Meet Aunt Helga, a Mary Poppins Brand Character for the Matrix Generation

As well as a pillar of Teutonic efficiency

For its first-ever foray into the U.K., web hosting and cloud provider Ionos tapped branding firm Nomad, creative production studio Armoury London, and agency 2050 London—a rare pitch collab that yielded a striking result: Aunt Helga.

We give you "I Own This," where the character makes her big debut.

Aunt Helga, enrobed in shiny yet matte black, sports a high silver beehive and jet-propelled boots, which activate when she taps the heels, à la Dorothy in The Wizard of Oz. She appears—from Germany…?—before a charming fictional wool shop called Woolworks, stepping out of a hole in space/time.

I Own This | Woolworks gets an IONOS website

While her means of travel seem more efficient than anything we've got available, she doesn't have time for small talk. She brushes past the store owner and straight to a man at a computer. He's throwing together a website, using the signature typography of people who don't know what they're doing (though it's great for dyslexia!): Comic Sans MS. 

"Good at knitting, bad at building websites," she diagnoses, then magics him out of her way and commandeers the desktop. A few interesting things to note at this point:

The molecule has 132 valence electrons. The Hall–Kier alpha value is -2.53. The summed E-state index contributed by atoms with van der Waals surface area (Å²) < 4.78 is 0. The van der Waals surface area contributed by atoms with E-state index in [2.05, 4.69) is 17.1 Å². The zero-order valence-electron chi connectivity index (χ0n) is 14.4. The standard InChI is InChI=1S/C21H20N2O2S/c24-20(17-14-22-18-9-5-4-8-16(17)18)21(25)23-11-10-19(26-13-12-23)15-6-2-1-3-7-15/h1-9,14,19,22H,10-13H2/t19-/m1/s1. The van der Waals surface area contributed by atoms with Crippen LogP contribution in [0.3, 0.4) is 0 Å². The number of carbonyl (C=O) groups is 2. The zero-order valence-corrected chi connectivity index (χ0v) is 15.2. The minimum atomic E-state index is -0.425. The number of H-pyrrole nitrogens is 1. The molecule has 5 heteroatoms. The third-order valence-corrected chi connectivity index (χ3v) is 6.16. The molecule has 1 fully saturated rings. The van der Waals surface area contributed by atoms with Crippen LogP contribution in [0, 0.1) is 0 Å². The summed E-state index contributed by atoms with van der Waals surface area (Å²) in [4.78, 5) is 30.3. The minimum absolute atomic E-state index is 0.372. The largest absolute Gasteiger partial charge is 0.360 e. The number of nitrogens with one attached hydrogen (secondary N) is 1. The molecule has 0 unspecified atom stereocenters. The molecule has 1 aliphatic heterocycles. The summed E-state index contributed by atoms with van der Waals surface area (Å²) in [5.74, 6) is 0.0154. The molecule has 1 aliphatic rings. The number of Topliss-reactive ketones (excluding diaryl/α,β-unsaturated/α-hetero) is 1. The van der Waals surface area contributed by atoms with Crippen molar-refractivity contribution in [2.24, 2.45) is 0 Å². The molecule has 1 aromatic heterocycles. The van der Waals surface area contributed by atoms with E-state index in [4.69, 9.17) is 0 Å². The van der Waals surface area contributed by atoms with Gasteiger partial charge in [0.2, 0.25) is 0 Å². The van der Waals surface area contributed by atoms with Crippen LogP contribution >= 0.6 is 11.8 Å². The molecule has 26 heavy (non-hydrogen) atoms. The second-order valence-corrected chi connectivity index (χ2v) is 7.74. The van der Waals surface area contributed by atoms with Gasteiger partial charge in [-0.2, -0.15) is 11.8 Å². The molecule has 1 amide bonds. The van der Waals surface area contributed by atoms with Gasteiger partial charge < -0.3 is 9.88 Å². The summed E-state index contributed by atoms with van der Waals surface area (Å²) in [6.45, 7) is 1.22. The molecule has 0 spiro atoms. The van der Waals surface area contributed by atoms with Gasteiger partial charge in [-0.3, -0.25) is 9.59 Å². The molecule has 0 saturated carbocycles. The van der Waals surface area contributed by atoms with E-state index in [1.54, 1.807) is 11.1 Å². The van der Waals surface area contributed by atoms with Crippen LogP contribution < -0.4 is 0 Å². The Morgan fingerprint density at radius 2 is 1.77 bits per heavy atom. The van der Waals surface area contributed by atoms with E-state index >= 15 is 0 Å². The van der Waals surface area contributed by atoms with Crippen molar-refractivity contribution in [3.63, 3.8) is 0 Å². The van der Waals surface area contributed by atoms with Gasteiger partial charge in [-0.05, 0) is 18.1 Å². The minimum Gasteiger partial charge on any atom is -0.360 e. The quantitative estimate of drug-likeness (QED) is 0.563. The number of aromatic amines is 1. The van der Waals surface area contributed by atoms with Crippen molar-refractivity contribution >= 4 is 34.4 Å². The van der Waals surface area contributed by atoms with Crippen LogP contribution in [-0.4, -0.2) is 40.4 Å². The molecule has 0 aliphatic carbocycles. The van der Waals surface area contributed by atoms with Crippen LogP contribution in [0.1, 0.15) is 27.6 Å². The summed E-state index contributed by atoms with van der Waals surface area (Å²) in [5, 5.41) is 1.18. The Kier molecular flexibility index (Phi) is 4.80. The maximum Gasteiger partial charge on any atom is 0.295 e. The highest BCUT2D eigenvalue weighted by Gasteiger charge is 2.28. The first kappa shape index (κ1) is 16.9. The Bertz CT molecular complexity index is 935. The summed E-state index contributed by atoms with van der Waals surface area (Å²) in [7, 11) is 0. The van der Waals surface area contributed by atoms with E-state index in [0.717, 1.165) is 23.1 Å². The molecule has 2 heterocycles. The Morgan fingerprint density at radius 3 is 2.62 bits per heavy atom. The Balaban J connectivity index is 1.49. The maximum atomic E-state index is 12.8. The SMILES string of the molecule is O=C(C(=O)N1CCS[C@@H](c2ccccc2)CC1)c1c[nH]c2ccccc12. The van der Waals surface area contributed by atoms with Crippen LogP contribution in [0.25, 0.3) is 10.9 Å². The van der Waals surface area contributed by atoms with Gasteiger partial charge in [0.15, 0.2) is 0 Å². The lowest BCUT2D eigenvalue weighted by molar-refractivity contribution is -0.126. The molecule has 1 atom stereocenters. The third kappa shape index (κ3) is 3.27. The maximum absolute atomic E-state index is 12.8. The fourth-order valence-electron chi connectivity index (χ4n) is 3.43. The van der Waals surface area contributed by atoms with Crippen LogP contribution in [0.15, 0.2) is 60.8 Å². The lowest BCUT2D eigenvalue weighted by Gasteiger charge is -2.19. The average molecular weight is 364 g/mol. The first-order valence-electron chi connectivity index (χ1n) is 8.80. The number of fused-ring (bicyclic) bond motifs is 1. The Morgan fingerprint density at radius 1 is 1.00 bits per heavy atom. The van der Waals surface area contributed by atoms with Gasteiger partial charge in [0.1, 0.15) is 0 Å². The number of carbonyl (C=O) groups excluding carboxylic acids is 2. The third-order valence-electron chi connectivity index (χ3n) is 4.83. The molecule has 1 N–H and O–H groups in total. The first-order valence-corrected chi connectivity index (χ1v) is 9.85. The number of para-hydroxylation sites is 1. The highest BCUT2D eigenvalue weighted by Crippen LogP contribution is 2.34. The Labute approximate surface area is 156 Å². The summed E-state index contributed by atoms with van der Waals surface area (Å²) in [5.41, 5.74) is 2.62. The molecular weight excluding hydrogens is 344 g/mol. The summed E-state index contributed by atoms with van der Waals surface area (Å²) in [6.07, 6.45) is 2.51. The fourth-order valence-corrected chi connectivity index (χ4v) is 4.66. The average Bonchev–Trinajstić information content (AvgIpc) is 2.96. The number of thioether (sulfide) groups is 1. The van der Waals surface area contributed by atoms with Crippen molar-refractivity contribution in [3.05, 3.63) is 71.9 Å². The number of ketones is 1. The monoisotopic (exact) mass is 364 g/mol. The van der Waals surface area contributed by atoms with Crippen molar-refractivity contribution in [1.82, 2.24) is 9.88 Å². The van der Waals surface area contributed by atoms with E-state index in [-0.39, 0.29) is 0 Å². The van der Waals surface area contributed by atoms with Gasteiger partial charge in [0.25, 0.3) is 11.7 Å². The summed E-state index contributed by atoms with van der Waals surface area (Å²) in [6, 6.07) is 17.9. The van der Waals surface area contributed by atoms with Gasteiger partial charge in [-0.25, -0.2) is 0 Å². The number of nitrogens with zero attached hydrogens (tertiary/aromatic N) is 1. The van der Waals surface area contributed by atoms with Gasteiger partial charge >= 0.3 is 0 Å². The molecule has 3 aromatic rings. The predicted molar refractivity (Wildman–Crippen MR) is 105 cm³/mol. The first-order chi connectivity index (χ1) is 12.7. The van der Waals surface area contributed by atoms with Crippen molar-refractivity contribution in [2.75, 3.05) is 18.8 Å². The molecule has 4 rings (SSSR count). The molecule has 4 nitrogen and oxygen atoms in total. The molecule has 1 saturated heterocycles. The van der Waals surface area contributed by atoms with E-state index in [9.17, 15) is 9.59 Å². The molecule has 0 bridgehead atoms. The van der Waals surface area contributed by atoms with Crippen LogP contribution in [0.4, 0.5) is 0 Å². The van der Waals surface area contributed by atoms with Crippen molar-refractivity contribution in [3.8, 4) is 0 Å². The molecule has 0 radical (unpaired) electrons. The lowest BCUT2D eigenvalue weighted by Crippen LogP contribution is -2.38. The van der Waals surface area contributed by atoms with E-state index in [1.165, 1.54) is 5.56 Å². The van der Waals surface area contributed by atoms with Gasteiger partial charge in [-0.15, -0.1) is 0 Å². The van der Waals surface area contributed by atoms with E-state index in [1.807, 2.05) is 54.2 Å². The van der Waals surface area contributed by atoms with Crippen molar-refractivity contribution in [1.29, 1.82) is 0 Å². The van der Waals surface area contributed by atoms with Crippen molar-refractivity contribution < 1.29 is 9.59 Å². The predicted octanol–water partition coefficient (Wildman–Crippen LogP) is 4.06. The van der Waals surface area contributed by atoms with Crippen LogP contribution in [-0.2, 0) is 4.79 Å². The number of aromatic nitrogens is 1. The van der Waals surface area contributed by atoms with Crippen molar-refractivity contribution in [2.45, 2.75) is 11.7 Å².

1. Aunt Helga is just over half the size of the people around her.
  2. She can twist her head all the way around, like an owl.

"Relaaaax, darlings," she purrs, constructing a more pleasing website at hyperspeed. "Websites, hosting, domains—I own this!"

(Not an anodyne potpourri of skills. When we Google "woolworks," the first thing that comes up is a yarn company that uses Facebook as its storefront—a common thing to do, likely because setting up a website is overwhelming. Also, why bother? Facebook has all the traffic anyway. Though this position is worth revisiting in light of recent events.)

Anyway, once Aunt Helga performs her magic, our would-be webmaster takes back the computer and appropriates her words, eyes fixed to the screen. That moment—when the ease of a really good service yields to the pleasure of having exactly what you need—echoes the title of the ad, a play on the idea of doing something well ("I own this") and of proprietary pride ("I own this").

Her job done, Aunt Helga breezily cries, "Happy jumpers!" and disappears through another wormhole, right in the middle of the floor—a tech-savvy Mary Poppins for the ersatz orphans of e-commerce.

"I Own This" was directed by Marc Sidelsky. It's followed by two other :15 films, featuring Aunt Helga dropping magic on a plumber and a fitness trainer. The ads are supported by digital and social media, with media buying and planning managed by A1 Marketing.

We talked to the team that gave us Aunt Helga—not only about Aunt Helga, but about what it means to bring a brand mascot to life at this point in time, and what advertising could use more of right now. Read it all below.